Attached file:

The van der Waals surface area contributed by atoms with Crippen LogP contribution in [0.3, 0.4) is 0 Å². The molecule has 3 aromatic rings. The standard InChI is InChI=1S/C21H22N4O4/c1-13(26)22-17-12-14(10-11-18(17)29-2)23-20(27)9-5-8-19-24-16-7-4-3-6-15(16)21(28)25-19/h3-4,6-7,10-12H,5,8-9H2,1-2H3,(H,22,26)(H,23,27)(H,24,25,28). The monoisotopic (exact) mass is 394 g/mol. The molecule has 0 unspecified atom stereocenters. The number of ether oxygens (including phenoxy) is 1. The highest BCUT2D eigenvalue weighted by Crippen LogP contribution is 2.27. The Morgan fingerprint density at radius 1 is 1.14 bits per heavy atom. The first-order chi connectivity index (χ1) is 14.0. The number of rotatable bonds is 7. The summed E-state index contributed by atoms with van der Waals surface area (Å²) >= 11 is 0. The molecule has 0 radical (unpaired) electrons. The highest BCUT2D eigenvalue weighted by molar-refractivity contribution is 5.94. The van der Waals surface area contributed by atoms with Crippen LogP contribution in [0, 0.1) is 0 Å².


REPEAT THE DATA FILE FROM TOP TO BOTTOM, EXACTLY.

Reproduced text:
The van der Waals surface area contributed by atoms with Crippen LogP contribution in [0.3, 0.4) is 0 Å². The molecule has 3 aromatic rings. The standard InChI is InChI=1S/C21H22N4O4/c1-13(26)22-17-12-14(10-11-18(17)29-2)23-20(27)9-5-8-19-24-16-7-4-3-6-15(16)21(28)25-19/h3-4,6-7,10-12H,5,8-9H2,1-2H3,(H,22,26)(H,23,27)(H,24,25,28). The monoisotopic (exact) mass is 394 g/mol. The molecule has 0 unspecified atom stereocenters. The number of ether oxygens (including phenoxy) is 1. The highest BCUT2D eigenvalue weighted by Crippen LogP contribution is 2.27. The Morgan fingerprint density at radius 1 is 1.14 bits per heavy atom. The first-order chi connectivity index (χ1) is 14.0. The number of rotatable bonds is 7. The summed E-state index contributed by atoms with van der Waals surface area (Å²) >= 11 is 0. The molecule has 0 radical (unpaired) electrons. The highest BCUT2D eigenvalue weighted by molar-refractivity contribution is 5.94. The van der Waals surface area contributed by atoms with Crippen LogP contribution in [0, 0.1) is 0 Å².